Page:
I cut out the two wheels with my jig saw... having a perfect circle is not necessary for this project. A hole made with a saw matching the outside diameter of the aluminum tube completes the wheel.

The aluminum tube-axle is secured to the tiller shaft with the same pin and spring clip that comes with the tiller to secure the normal tiller tines.

I located the center of the hole for the pin on the tube and made up a wooden jig to help center the hole in the tube while drilling.

An angle grinder makes quick work of cutting off the tines for the dethatcher. Once cut, the tines were pried out of the grid with the help of Chanellock pliers. Good idea to make up a few spare tines while you are at it.

The dimensions given are for my particular tiller. Other tillers in this size class might differ somewhat so you might need to make the necessary adjustments.

Step 3: Installing the Tines on the Aluminum Axle

The aluminum tubes were "peppered" with holes by the time I decided to go with the spring wire tines; as I didn't have enough left over new tubing I just went with what I had. To help me locate the new spring tines on the tubes I first inserted lengths of insulated wire in the holes to identify where best to install the spring tines. I marked the holes to be used with a red marker. The tines are spaced approximately 2 inches apart. Because the tines and tubes are relatively low weight, and the rpm is low, there is no concern about vibration due to imbalance when operating the dethatcher.

I stripped insulation of number 14 household wire and used the bare copper wire to secure the tines in the tube.

The ends of the spring tines are quite sharp so wear gloves and/or be very careful while wrapping the wire around them.

A possible alternative to securing the tines with the copper wire is to use hose clamps mounted diagonally as suggested in the photo. I had that idea in mind, but the copper wire method worked fine so I didn't get to try the hose clamps.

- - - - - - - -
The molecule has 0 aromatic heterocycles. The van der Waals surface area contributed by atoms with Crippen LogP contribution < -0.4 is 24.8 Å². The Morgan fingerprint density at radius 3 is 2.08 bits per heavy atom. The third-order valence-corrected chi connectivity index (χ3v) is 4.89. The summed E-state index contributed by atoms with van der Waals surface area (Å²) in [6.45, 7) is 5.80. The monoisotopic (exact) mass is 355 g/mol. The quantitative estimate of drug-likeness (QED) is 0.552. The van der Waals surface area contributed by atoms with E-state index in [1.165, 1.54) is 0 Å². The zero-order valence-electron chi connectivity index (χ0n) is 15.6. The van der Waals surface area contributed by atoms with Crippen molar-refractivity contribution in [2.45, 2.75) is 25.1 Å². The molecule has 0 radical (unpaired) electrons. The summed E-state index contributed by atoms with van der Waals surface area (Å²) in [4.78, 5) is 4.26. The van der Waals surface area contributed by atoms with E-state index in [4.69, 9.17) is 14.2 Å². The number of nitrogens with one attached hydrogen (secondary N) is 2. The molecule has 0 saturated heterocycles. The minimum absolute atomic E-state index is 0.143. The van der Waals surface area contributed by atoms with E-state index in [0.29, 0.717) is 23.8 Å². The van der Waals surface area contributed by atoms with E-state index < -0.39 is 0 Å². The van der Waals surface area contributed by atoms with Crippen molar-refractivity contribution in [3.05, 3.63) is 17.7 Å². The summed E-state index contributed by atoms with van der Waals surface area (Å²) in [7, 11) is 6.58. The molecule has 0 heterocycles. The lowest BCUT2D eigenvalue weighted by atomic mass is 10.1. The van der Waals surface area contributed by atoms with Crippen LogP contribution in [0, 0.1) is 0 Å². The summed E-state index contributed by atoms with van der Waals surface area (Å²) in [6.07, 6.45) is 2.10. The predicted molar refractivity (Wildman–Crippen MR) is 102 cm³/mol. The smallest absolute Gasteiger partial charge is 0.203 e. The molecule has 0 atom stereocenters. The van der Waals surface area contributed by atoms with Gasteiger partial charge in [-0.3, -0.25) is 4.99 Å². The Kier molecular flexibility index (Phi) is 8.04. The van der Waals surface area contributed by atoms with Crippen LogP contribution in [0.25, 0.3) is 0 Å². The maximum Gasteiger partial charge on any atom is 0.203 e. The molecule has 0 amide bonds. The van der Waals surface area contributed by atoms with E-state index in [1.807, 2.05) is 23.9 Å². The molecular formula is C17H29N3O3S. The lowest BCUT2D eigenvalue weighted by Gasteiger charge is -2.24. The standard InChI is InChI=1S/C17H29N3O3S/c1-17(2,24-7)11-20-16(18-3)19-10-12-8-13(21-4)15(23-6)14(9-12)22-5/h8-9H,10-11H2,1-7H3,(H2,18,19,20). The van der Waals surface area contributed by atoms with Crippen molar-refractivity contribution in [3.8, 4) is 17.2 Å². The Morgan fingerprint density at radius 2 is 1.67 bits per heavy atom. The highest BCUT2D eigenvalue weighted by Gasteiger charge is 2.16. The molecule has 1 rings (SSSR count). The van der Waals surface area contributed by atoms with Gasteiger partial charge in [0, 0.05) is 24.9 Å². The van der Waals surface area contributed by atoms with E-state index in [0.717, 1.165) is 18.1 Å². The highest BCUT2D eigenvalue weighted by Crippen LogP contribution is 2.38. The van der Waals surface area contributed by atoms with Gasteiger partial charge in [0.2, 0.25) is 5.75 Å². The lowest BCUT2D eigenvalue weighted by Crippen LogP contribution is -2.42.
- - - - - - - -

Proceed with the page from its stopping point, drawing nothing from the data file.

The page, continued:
Once installed the tines should extend about 1/4 inch higher than the wheels. This distance was a lucky guess. As you can see (in the video) the dethatcher is very effective in doing what it was intended to do.

Step 4: Painting

I spray painted the 2 dethatcher halves with an all purpose paint to (roughly) match the color of my tiller.

Step 5: A Very Versatile Machine!

The dethatcher turned out to be much more capable than I thought. The sturdy spring wire tines held up without damage even when I used the machine to do some shaping of the gravel road.

As an experiment I spread grass seeds over an area that was covered with tree needles. I then used the dethatcher to dig the seeds into the ground. I do not have a current picture at this time, but I can report the area turned into a fine new lawn area that extended an existing grassy area in the garden.

As for its intended purpose, dethatching, I could not be more pleased. Not only will it loosen up thatched grass but it will effectively tear up any moss that exists in the lawn.

Note that it is always a good idea to where eye protection when using this type of equipment.

A final note: I would like to hear from anyone on what they might come up with as an alternative to using the spring tines that I made from commercial screening mesh. Other alternatives might make it more interesting to anyone contemplating the project but are held up by finding a source for that type of screen. But whatever source found, the wires need to be "spring" wire so that the tines don't get permanently deformed in use.